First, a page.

Getting Your Book—and Yourself—Out There
The answer is, yes! Although many people associate book tours with traditionally published authors, in-person events are something that indie authors can organize for themselves. You might be surprised to know that, even for traditionally published authors, organizing a book event often falls on them.
As an author who is both traditionally published and has indie-released books, I have never let self-publishing a book mean that it can’t have a book release. Over the past 15 years, I have organized book tours across the United States and Canada with my traditionally published and self-published books, as well as a tour across Europe with my first indie-published novel.
Building relationships with venues
The key to organizing successful book events in your city or while traveling is building connections and relationships with other people in the book world. Literary friendships and collaborations with other writers are a great way to learn about bookstores and other venues that might be interested in hosting a reading or book release.
Although historically self-published authors had some difficulty getting their books into bookstores, that’s not universally the case, and booksellers are becoming more welcoming to stocking self-published authors. Personally, I haven’t found it more difficult to get stores to shelve my self-published titles than my books published through small traditional publishers.When you go to a bookstore, and especially if you attend any literary events, introduce yourself to the staff. If you notice the store has your book in stock, introduce yourself to the store manager, owner, or other staff working that day.
Libraries and bookstores are the obvious choice for where to go on a book tour, but these aren’t the only venues that host authors and book release events. Cafes, gift shops and other stores that stock books or are related to the theme of your book are all great options for book release or event venues.
Financing book events
In most cases, if you’re hosting a book reading at a bookstore, you will not have to pay anything, as the event will be in collaboration with them. However, bookstores might ask you to supply them with books that they will sell on consignment if they don’t have large numbers of your book in stock.
Some other venues like restaurants and some community centers may charge space rental fees and will allow you to charge a door fee and sell books yourself. Don’t be afraid to check with multiple venues to find the best deal.
Book tours that involve traveling have a larger financial component: you’ll need to finance transportation, hotels, and other associated costs. If you want to go on tour with your book, you may be able to coordinate paid gigs. I’ve had great success with getting paid events as a visiting artist with colleges and universities, which often have budgets for such events.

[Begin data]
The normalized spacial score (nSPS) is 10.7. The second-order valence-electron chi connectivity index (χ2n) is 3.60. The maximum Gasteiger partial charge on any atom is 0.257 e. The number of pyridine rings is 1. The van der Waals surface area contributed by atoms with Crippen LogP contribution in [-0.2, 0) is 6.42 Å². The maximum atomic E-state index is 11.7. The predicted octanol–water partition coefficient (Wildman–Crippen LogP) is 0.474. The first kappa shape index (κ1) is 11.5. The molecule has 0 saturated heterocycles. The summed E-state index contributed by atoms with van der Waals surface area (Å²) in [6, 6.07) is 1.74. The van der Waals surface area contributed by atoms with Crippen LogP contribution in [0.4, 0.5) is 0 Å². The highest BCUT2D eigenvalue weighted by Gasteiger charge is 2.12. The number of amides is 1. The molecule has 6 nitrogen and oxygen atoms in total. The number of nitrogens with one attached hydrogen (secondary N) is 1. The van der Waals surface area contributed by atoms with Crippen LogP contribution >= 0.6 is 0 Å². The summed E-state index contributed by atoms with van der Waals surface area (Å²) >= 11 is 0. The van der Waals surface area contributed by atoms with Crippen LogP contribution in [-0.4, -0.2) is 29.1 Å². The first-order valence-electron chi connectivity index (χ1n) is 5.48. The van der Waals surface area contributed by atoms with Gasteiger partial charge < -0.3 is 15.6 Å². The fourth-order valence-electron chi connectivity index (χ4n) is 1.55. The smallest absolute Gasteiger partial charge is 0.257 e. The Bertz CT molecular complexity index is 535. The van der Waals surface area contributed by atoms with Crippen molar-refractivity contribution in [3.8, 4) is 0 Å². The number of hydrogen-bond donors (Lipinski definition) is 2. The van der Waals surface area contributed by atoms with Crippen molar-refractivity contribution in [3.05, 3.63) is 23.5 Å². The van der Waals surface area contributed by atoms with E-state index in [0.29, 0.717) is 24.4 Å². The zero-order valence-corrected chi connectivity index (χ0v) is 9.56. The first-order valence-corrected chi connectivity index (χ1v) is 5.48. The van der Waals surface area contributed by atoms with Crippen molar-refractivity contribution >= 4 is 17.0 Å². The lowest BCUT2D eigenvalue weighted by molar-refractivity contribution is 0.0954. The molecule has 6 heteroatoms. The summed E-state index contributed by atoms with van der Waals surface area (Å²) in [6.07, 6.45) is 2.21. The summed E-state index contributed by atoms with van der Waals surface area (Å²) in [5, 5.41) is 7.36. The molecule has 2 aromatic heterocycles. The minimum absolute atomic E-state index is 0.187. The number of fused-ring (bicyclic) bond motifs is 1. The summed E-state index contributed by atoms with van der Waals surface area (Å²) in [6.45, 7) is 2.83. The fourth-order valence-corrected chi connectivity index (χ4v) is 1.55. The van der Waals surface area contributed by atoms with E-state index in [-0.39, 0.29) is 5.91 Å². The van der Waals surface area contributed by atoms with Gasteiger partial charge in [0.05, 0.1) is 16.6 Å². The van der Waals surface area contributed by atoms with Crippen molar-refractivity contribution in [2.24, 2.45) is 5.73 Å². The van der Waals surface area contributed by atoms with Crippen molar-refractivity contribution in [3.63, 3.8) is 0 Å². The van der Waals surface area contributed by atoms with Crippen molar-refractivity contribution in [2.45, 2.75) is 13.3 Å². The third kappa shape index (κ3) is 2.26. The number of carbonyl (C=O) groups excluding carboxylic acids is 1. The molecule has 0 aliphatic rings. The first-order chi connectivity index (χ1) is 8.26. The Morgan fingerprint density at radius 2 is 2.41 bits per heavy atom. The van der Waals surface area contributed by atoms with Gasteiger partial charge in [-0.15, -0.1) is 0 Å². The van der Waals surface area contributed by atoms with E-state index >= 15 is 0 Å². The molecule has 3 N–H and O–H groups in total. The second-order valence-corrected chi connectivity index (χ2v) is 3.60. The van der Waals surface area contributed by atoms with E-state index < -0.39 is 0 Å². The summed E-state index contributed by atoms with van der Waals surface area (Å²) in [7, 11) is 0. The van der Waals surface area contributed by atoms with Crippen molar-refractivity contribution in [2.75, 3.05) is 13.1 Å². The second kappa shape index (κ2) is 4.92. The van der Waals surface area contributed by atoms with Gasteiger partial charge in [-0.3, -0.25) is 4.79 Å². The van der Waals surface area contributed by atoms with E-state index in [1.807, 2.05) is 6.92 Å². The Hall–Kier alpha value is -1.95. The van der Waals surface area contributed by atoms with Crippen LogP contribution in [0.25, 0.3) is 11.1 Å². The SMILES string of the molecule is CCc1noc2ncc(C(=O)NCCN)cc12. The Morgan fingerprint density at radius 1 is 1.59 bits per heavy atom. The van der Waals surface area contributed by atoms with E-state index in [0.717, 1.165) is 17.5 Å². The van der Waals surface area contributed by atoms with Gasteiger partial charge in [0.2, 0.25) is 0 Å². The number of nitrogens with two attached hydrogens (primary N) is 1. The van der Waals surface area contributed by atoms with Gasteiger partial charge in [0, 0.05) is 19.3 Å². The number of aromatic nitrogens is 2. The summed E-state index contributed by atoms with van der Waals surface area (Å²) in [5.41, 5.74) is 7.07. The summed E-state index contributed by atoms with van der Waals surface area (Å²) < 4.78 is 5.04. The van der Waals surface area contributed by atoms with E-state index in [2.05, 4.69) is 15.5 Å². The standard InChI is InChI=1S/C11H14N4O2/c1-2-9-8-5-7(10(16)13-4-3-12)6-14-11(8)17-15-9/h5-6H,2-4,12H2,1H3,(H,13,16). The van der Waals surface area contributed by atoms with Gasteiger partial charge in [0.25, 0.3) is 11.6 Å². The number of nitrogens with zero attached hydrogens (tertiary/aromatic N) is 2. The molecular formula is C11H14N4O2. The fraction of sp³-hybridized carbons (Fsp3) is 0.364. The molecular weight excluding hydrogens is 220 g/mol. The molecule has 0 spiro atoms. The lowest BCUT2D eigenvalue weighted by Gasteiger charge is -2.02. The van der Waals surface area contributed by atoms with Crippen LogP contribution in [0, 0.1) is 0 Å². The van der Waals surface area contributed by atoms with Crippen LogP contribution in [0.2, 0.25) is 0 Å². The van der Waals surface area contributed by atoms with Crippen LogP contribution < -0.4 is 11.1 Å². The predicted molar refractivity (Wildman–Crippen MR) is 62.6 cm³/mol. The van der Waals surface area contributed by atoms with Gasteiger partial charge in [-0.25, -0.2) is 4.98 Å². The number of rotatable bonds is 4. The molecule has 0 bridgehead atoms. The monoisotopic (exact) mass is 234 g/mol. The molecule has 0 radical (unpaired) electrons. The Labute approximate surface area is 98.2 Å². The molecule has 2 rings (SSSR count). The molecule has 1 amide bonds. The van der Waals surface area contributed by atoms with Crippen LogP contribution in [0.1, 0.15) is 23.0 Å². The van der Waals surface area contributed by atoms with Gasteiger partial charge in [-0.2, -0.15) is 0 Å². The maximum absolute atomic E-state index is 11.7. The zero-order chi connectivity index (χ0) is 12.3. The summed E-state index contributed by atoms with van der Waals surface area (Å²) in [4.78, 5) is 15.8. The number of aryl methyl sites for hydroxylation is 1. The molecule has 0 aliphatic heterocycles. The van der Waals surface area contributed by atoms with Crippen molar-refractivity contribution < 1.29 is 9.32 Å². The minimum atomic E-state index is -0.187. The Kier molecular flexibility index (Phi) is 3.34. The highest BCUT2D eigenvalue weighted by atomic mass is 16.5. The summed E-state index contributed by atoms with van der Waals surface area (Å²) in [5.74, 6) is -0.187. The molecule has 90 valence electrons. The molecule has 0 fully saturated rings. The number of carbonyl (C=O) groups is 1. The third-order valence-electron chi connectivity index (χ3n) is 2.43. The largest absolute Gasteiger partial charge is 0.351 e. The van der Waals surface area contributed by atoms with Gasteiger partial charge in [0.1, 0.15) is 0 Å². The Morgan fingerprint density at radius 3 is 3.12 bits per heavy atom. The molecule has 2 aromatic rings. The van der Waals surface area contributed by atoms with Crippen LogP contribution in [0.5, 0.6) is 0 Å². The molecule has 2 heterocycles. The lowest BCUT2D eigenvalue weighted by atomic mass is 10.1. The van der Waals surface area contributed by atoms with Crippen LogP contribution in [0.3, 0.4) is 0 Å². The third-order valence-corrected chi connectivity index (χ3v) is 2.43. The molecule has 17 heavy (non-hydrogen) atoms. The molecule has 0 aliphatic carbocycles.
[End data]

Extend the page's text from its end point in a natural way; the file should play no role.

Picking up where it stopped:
Libraries also frequently support visiting authors, as do some book clubs. There may also be artist grants available to you that can help cover costs. When it comes to financing, try to get creative with targeting your niche audience. For example, if you’ve written a book about a certain theme, consider trying to collaborate with a community organization that is focused on that topic.
Finding an audience
One of the big challenges with putting together any kind of in-person release event or book tour is making sure that you can fill the venue with audience members. This is both for your own self-esteem and to show the venue that investing in organizing an event with you is worthwhile.
One of the best ways to make sure that people come to your reading is to collaborate with other authors in your area or your tour locations. Use your network of other authors you’re connected with on social media or have met through writing events and conferences to find others who might want to read with you. It can feel intimidating to ask someone to be part of your event, but it’s a normal part of literary life. Just think of how flattered you would be to be asked to read. The worst that can happen is they will say no because they have another booking or otherwise aren’t available.
Getting the word out
Once you’ve set a venue and secured other authors to read with you it’s time to start promoting your event. It’s likely that your chosen venue will have a mailing list or calendar of events where your event can be included. But it’s important not to rely on their mailing list to get people to attend.
Create promotional materials to share on social media, and ask any other authors involved in the event to share information about it with their followers. If you have a mailing list, send information about the reading to your followers. You can also print out physical flyers to drum up attention.
Organizing book releases, tours, and other in-person events can be a lot of work, but they are also useful and rewarding. There’s nothing like meeting readers in person and hearing how your work has resonated with them.
Sassafras Lowrey writes fiction and nonfiction and was the recipient of the 2013 Lambda Literary Award for emerging LGBTQ writers.